Oliver Bogler (obogler at ucsd.edu) wrote:
: In article <3qd1fe$bl5 at adelbert11.Stanford.EDU>,
:cpatil at leland.Stanford.EDU (Christopher Kashinath Patil) wrote:
: > Do unicellular organisms age?
: > 2) Do all multicellular organisms age? If not, what is the complexity thresh-
: > hold for aging?
Leonard Hayflick addresses this issue in his (1994) book, "How and Why We
Age". It seems that the answer depends a great deal on your definition of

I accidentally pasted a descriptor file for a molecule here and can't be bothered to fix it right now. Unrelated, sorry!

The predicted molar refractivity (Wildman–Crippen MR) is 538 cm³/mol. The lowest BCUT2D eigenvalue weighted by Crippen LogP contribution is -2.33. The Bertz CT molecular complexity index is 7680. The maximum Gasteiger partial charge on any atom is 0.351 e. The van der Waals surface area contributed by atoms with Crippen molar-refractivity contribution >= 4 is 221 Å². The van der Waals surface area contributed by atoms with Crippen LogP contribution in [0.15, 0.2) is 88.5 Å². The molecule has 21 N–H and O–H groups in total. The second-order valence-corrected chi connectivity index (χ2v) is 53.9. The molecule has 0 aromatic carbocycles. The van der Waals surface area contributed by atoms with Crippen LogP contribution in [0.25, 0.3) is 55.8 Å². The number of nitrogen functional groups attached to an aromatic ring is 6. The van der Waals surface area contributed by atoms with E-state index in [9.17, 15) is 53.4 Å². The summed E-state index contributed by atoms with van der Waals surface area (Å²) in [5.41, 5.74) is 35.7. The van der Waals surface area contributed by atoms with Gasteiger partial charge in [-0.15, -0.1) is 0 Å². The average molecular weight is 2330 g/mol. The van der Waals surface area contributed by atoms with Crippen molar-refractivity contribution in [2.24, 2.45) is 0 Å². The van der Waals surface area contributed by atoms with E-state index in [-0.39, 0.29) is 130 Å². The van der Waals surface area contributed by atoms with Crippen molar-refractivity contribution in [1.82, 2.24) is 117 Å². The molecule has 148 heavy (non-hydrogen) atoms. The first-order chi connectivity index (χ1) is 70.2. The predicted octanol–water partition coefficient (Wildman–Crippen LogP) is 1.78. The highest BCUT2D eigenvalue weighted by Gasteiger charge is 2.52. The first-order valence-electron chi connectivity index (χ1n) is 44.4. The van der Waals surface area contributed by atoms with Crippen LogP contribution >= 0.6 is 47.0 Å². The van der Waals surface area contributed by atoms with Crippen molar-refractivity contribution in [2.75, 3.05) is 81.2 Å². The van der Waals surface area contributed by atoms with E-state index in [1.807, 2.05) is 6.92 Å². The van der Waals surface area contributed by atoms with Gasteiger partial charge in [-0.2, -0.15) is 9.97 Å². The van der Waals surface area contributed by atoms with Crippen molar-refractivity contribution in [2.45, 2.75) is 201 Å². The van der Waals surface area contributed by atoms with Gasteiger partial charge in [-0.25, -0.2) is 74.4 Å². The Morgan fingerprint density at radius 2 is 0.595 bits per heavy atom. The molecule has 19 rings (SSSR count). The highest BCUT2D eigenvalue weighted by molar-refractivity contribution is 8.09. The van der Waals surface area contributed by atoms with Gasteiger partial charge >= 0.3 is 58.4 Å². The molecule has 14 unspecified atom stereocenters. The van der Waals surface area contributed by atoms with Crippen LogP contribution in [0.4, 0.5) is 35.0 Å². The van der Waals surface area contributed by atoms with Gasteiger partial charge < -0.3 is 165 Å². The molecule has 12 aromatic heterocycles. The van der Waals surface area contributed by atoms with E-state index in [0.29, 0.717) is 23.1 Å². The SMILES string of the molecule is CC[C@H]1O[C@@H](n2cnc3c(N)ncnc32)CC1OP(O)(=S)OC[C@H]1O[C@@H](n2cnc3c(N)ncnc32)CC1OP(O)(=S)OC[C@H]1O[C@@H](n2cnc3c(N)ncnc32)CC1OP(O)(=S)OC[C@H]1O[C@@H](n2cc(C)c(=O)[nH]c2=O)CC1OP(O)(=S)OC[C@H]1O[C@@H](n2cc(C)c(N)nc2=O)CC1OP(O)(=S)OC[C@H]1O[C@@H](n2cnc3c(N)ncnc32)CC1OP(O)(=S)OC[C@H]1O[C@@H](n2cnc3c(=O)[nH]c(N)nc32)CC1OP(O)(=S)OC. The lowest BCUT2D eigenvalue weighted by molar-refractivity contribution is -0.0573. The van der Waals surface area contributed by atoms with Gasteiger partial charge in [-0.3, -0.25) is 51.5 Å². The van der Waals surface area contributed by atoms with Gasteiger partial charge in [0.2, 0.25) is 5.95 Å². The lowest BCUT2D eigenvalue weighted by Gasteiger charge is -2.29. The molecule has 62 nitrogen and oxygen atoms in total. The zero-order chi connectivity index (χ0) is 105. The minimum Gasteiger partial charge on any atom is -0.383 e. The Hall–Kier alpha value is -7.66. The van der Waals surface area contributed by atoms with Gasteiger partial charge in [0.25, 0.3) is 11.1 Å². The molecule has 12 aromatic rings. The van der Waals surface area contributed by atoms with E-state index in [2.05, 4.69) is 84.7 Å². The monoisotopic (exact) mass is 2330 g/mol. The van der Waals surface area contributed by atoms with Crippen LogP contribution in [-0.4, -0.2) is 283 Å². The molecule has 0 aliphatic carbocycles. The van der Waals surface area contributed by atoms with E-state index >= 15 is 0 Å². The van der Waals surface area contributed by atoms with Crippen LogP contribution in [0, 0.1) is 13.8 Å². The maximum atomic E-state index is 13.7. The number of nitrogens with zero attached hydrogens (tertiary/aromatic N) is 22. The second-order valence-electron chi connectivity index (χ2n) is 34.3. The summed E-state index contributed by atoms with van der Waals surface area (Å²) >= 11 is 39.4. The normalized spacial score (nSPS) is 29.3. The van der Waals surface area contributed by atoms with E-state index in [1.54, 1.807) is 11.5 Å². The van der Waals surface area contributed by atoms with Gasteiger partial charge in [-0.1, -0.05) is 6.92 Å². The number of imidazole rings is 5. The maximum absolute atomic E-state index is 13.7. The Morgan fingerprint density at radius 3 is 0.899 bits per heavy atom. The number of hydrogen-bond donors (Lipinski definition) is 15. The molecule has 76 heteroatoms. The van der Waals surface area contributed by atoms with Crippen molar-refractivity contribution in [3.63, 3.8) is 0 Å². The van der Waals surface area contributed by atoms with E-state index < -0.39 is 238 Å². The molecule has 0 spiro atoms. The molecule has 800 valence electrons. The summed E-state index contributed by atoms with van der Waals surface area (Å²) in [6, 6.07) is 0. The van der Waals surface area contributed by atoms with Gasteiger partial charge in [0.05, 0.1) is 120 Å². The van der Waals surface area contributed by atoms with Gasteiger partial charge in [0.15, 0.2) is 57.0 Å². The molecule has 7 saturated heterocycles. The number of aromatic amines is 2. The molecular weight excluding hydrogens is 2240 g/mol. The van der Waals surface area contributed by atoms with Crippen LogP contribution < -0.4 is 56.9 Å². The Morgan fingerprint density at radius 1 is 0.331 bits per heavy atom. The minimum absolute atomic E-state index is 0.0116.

the word aging.
Hayflick sites many species, lobsters, many fishes and sharks and some
reptiles (tortoise) and amphibians (aligators) that do not age (or
at least age at a *very* solw rate) but he is careful to point out that they
are not immortal. A common trait in non aging species is they never stop
growing. This is found in chapter 2 of his book.
luly at netcom.com